The quiet lads who are always laughing – and deadly serious about their sport
Profile: The O'Donovan brothers
One story about Gary and Paul O'Donovan's introduction to rowing is perhaps prophetic.
The two boys, aged between seven and eight, had been brought to Skibbereen Rowing Club by their father Teddy, himself an accomplished sportsman.
At the time, Skibbereen RC was on an upward curve thanks to international oarsmen from west Cork such as the Coakleys and Harnedys.
One club official, trying to make the two young brothers feel at home in the club, asked them what they would like to do.
"He was told, by Paul I think it was, that they wanted to compete at the Olympic Games," Kenneth McCarthy recalled.
The confidence was noted and very soon Skibbereen RC realised they had two very special talents.
Gary and Paul attended Lisheen National School on the outskirts of Skibbereen before attending secondary school in the town.
Lisheen Principal Catriona O'Driscoll recalls them as quiet, hard-working lads who were always smiling and laughing.
They enjoyed sports such as hurling, Gaelic football and soccer - but rowing was always their first love.
Not surprisingly, they boast a wide circle of friends including fellow Skibbereen RC rower Diarmuid O'Driscoll (22), who opted to join the lads in Rio for the Olympics.
From their late teens, the brothers' focus was entirely on sport. Competing first in quad rowing competitions around Ireland, they swept all before them. When they started competing at double scull level, the success continued. They won a European championship title last year and were ranked to make the Olympic final in Rio despite being amongst the youngest competitors present.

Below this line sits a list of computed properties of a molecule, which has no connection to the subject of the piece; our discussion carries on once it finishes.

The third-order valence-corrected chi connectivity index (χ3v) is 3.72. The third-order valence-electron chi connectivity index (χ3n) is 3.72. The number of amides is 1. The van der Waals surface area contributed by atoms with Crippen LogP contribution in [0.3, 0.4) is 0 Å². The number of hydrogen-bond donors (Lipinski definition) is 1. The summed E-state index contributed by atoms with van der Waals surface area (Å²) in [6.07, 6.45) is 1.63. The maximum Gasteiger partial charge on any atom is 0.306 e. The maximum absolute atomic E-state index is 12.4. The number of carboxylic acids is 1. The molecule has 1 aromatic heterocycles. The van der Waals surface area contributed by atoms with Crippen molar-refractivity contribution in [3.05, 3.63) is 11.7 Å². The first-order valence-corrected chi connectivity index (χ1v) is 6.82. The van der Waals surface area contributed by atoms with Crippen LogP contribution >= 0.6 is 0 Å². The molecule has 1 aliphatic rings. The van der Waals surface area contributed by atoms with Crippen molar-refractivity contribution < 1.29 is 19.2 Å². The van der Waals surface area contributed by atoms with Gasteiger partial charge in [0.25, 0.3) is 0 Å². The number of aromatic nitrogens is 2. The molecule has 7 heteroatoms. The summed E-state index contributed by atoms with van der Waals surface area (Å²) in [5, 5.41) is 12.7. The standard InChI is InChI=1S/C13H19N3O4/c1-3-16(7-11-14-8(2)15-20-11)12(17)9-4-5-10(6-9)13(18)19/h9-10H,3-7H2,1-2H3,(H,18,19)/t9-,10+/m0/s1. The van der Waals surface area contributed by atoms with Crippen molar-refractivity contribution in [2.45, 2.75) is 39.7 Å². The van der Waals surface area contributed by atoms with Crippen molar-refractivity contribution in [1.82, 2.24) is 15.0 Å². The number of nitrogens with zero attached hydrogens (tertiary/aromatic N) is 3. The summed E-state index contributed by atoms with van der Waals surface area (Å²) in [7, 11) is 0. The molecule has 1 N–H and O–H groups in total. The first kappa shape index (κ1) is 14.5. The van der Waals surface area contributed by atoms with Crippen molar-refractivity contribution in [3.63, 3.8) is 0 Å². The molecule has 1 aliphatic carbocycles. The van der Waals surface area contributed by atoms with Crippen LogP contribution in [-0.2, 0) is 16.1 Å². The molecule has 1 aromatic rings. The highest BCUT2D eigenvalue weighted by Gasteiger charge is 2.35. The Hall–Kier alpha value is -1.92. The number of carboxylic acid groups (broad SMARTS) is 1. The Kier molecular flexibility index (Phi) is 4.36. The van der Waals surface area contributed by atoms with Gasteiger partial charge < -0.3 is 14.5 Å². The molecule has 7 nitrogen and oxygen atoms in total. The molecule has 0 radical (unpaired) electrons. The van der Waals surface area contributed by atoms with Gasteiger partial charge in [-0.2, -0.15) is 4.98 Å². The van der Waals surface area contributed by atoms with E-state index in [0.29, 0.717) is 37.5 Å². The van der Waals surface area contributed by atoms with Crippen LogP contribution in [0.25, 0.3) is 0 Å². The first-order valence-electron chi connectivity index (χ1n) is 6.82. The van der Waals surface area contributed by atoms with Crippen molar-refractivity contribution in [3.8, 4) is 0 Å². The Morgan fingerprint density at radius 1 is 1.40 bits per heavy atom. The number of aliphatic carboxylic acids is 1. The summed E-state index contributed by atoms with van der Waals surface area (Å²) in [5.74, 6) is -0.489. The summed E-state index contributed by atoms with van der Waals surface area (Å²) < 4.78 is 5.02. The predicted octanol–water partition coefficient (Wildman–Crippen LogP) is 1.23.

The brothers are close to parents Teddy and Trish, as well as to their extended family of aunts and uncles, including the O'Donovans, Coombs and Doabs. And they are particularly close to their grandmother Mary Doab, with whom they often stay at her Ballincollig home, located, appropriately enough, at O'Donovan Crescent.
Such is the geniality of the family that, according to one story told at Skibbereen Credit Union yesterday, Ms Doab was taken aback when, during a routine drug check during training that happened to occur when the brothers were at her Ballincollig home last year, the testers didn't want to stay for the lavish Irish breakfast offered them.
"The lads are a bit like you've seen on the TV interviews, but don't let the smiles and the laughter fool you," their uncle Peter O'Donovan advised. "They may come across as happy-go-lucky but they are deadly serious about their sport."